Nick de Bois, former MP for Enfield North, former chief of staff to Dominic Raab, Secretary of State for Exiting the EU, and former MD of Rapier Group, talks through what the latest Brexit news might mean for companies operating in the events industry.
Interview by EN editor Nicola McDonald
What is your advice for events businesses at this point?
I think businesses that are taking steps to prepare for No Deal should maintain those preparations, despite what you may be hearing from parliament that No Deal is off the table. It isn’t, and it remains a possibility. It would be prudent for businesses to continue their preparations.
My point here is that it would be easy to think that No Deal is off the table because parliament is putting forward its ideas and trying to arrive at a consensus and politicians are suggesting that No Deal is off the table. That may be the case, but is by no means guaranteed, so it would be prudent for event businesses to maintain their preparations. That’s my key message.
Are there any particular types of businesses that are more at risk?
If your business is entirely within the UK market you will have less need of preparation than if you are doing international programs in the European Union. But having said that, all businesses will face the potential of needing to make changes. For example, if your supply chain is outside the UK. My advice would be take a look at the technical notices published by the government on gov.uk. They give advice on movement of services and products between the UK and the European Union.
It gives guidance on any changes in regulatory standards you might need to operate within the European Union and it gives very straightforward information that is easily overlooked, such as the requirement for international driving licences and passport requirements, should we exit the European Union without a deal.
Are there any changes that we know for sure will happen?
If we exit the European Union without an agreement? Yes there are. If we exit the European Union with a deal then there is a long transition period. So that would not require any important steps to be taken. If, however, there is an extension beyond the current proposed extension of 12 April then obviously that would depend on the terms and conditions of that extension.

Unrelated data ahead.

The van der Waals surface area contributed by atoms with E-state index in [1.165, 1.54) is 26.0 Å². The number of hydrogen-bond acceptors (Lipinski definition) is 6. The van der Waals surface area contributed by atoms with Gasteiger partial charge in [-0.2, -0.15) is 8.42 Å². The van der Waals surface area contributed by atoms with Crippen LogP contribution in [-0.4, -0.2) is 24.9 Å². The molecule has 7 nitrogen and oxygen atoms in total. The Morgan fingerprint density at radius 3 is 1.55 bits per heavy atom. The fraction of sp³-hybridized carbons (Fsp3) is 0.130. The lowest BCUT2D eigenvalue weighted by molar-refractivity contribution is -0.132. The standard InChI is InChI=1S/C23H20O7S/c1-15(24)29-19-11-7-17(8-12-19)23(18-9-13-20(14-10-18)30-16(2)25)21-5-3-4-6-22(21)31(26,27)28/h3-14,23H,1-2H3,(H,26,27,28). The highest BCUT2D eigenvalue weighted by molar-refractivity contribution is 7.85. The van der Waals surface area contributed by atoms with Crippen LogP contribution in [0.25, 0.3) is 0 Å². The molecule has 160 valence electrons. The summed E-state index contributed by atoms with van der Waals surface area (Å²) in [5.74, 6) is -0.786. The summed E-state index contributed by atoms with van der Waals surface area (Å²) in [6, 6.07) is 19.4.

Who in the events ecosystem might bear the brunt of issues arising from Brexit?
It depends entirely on the way that we leave the European Union. It depends on the terms that we leave the European Union with, and of course the biggest frustration for businesses is that we are less than two weeks away from the latest date and they don’t know. It reflects badly on government, but it does mean questions like that can only be answered when we know the terms of what we are leaving on.
So, we just don’t know?
That’s not strictly true. We can anticipate what will happen under No Deal by referring to technical notices, and looking at the No Deal preparations that have been put in place by member states of the European Union. We know, for example, that transport and logistics for many transport companies will not have any regulatory delays imposed because they’ve agreed an extension of the existing terms, which meet the safety requirements and driver requirements for driving in the European Union.
We know that much; that’s in place in the event of No Deal because that’s been agreed. We know that people will be able to fly within Europe and land their planes and there will be no restrictions on that because we’ve reached agreement on that in the event of No Deal. Again, by referring to the technical notices, people can learn about this and many other issues what steps have been agreed and what haven’t. If you are saying ‘will there be delays at customs points?’, well we have been assured by the Port of Calais that they anticipate no delays. One can never be certain.
Will our relationship with specific countries be consistent?
If there is an agreed deal to a withdrawal agreement between the UK and the EU then it will be very consistent. However, in the event of No Deal, member states of the European Union will be free to apply their own rules on things like working abroad etc. All customs and regulatory matters would be consistent because they have to comply with the Customs Union and the single market, which is consistent throughout the remaining 27 member states.